Advertisement
The Impact of Depression on ED Stays in ACS Patients

The Impact of Depression on ED Stays in ACS Patients

Studies suggest that about 30% of patients with acute coronary syndrome (ACS) experience symptoms of depression during hospitalization. These patients are nearly twice as likely to die from ACS or have recurrent cardiac disease when compared with those who aren’t depressed. The ED is often the first point of contact for treating ACS patients, and recent research suggests that psychosocial factors may impact aspects of care in the ED, including length of stay (LOS). Depression, ACS, & LOS It has been hypothesized that longer ED LOS may be associated with adverse clinical outcomes for those with ACS, especially among those with depression. In a recent issue of BMC Emergency Medicine, my colleagues and I sought to determine if depressed ACS patients experienced different ED care than those without depression. After reviewing data from 120 participants, we found that currently depressed ACS patients spent an average of 5.4 more hours in the ED than those who had never been depressed. Not surprisingly, our study also revealed that presentation to the ED during off-peak hours was associated with longer ED LOS. Interestingly, no significant associations were observed with other demographic variables that might be expected to influence ED LOS, including race, ethnicity, or neighborhood income. Furthermore, these variables did not appear to account for the association between depression and ED LOS. Making Interpretations Data from our study are preliminary, but indicate that there is likely an association between depression and longer ED LOS. There are several possible explanations for this finding. Depression may influence how ACS patients present to the ED, report their symptoms, recruit family members or friends to accompany...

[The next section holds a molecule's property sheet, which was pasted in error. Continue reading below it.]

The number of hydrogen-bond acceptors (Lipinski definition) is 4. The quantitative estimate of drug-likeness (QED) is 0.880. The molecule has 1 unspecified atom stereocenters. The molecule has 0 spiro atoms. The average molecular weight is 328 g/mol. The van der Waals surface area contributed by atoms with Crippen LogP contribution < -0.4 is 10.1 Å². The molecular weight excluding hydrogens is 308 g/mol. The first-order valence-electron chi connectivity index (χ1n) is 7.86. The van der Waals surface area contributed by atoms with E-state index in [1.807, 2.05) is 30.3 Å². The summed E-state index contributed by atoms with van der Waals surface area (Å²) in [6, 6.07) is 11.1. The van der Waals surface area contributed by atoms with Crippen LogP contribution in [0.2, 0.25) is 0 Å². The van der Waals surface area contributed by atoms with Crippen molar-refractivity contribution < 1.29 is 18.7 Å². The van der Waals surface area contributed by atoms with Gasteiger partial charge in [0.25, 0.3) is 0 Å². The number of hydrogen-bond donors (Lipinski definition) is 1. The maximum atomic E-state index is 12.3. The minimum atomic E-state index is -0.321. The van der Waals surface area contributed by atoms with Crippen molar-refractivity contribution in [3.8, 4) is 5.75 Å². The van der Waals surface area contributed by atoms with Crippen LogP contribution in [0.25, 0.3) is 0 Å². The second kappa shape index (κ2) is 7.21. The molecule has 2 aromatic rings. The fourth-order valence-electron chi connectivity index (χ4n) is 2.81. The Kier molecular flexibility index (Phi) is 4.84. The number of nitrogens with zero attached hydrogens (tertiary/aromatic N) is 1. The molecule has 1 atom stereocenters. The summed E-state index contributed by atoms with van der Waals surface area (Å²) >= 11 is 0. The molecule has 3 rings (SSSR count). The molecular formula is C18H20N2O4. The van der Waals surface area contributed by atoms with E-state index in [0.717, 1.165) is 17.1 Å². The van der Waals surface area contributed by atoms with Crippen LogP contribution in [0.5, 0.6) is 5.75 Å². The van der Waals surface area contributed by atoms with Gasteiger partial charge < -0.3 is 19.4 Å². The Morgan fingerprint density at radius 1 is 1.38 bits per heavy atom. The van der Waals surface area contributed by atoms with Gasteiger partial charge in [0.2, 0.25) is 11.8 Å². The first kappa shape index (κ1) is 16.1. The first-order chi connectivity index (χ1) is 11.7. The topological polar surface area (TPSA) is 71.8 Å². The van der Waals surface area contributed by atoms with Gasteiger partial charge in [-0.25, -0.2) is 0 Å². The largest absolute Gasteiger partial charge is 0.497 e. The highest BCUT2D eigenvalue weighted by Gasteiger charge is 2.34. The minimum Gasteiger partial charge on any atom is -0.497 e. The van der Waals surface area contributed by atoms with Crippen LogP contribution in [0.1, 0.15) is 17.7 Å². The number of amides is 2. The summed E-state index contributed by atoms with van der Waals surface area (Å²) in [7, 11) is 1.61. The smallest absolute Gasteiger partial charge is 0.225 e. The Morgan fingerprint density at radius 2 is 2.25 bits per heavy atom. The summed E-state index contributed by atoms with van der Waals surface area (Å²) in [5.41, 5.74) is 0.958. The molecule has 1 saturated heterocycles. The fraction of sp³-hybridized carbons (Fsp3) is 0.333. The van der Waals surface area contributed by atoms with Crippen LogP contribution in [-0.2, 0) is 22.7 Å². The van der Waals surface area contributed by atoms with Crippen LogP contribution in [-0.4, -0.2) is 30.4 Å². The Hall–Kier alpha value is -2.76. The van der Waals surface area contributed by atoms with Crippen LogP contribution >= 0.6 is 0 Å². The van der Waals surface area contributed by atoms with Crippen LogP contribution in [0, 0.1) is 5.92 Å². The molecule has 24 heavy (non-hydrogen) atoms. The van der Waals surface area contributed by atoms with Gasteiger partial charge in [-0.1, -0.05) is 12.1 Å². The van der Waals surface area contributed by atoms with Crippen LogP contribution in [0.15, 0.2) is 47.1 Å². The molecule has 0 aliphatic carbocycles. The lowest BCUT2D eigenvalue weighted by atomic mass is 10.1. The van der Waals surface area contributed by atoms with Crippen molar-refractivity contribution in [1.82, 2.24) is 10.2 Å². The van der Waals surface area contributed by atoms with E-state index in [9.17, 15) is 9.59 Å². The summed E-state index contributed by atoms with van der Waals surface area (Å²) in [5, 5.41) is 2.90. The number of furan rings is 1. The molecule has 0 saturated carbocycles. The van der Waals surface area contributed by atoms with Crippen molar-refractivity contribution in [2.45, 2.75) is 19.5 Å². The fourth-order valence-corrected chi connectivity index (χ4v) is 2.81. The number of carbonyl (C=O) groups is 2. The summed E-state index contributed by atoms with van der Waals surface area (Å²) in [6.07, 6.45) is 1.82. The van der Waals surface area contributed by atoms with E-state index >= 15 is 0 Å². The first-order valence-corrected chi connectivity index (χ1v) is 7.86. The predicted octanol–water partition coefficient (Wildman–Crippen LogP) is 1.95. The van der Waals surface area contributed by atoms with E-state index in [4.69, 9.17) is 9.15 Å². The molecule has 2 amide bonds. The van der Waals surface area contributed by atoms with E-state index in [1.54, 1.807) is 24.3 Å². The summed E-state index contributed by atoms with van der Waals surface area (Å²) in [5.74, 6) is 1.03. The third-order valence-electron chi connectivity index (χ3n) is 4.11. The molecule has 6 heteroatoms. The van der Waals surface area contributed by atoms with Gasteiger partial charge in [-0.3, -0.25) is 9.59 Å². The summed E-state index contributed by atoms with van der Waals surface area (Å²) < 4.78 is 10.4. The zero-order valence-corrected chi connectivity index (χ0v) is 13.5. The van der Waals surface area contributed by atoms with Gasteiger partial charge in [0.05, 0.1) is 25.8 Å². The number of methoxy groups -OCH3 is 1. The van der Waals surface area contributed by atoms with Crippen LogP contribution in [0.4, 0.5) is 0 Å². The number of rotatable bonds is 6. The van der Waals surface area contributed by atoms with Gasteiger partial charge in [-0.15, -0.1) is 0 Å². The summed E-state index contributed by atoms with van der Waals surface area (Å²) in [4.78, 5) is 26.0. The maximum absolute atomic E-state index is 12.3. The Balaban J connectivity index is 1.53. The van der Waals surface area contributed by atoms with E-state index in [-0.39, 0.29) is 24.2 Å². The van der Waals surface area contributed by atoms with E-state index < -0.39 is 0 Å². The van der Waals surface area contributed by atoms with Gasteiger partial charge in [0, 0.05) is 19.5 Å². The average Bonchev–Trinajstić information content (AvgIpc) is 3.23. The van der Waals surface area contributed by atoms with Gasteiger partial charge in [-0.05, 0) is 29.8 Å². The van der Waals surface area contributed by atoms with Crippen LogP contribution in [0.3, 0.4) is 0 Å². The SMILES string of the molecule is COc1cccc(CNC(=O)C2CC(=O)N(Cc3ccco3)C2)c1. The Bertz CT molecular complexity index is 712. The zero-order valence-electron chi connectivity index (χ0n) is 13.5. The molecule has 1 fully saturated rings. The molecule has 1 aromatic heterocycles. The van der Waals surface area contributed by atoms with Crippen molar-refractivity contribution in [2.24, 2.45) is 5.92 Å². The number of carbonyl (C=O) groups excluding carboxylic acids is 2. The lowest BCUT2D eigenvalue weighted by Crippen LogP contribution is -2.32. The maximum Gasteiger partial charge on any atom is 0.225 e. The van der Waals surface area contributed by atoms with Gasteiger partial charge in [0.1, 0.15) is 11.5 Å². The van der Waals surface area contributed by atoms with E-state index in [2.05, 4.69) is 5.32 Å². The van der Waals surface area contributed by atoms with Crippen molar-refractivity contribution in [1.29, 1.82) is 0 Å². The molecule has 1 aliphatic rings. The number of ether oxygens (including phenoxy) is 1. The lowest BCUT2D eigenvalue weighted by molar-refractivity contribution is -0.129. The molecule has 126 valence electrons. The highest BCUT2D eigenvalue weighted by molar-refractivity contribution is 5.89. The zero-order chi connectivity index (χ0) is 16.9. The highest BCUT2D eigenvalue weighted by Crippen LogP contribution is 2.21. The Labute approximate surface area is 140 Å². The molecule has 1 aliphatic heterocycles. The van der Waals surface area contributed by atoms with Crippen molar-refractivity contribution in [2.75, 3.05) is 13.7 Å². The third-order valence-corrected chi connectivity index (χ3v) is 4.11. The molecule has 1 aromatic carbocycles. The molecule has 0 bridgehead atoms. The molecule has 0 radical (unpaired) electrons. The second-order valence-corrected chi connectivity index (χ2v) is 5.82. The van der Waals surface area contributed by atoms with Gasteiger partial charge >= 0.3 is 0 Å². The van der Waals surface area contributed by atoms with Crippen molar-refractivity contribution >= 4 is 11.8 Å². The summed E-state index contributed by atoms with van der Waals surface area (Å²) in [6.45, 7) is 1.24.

[ HIDE/SHOW ]